FEMA grant goes toward communication upgrades

By Danza Johnson/NEMS Daily Journal

TUPELO – Mississippi’s emergency communications system is expected to see some major upgrades thanks to a $100 million grant approved by Congress.
The Department of Homeland Security released the funds to allow Mississippi to move forward with an interoperable communications system to improve its responses to emergencies and disasters. The grant comes from the Federal Emergency Management Agency Hazard Mitigation Grant Program funds allotted to Mississippi after Hurricane Katrina.
The resources will be used to advance the Mississippi Wireless Integrated Network, which the state identified as one of its highest priority requirements to prepare for future disasters and emergencies.
Director of Lee County Emergency 911 Paul Harkins said the funds should benefit communications statewide. Lee County E911 started improving its communications system in 2009 after receiving a $200,000 grant. The money was used to buy a radio system that allows the agency to communicate with state agencies.
“I’m glad to see the money being put up to improve communications across the state,” said Harkins. “It’s important that everyone is able to communicate with one another when we need to the most, like during a catastrophic event like Katrina.”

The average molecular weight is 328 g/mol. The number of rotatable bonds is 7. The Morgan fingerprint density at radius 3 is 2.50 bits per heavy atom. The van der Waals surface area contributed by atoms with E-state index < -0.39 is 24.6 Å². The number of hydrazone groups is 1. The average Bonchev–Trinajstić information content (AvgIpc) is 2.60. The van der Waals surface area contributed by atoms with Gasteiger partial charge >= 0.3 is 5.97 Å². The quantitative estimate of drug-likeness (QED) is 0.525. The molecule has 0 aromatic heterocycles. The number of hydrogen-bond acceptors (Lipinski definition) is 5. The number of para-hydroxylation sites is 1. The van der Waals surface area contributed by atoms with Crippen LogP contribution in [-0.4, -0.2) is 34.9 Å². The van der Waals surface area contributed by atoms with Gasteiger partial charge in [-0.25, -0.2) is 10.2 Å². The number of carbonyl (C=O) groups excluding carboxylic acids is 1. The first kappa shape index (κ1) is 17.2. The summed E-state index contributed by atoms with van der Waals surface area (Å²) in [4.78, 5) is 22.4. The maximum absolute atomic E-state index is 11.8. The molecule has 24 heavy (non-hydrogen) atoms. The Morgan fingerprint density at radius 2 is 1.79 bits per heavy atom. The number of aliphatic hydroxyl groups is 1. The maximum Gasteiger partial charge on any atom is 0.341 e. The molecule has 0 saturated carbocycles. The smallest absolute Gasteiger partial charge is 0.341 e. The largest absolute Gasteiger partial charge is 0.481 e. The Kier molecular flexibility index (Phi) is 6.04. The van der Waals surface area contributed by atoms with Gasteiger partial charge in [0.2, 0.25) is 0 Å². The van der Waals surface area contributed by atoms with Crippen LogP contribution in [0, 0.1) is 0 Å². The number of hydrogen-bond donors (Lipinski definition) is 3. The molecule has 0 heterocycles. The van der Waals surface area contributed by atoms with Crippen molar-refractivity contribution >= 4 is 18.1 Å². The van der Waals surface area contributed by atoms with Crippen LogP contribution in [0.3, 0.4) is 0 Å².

The recently released funds bring the total amount of redirected HMGP funding for MSWIN to $140 million. Sen. Thad Cochran (R-Miss.) has been instrumental in securing congressional support for the project.
“Hurricane Katrina taught us valuable lessons, one of the most important being the need for emergency responders to be able to communicate with each other,” said Cochran in a released statement. “The interoperable system developed by the state of Mississippi is intended to give emergency and rescue personnel the ability to better coordinate recovery efforts.”
Harkins said because disasters like Hurricane Katrina don’t occur often, the equipment will potentially sit unused for the majority of the time and that’s something he hopes can be fixed.
“It could be a decade before an event happens that causes us to have to use the equipment,” said Harkins. “I’d like to see local agencies have the ability to use the equipment in day-to-day operations if needed. The ability to be able to use it efficiently when the time comes is very important and being able to work with it more often will help with that.”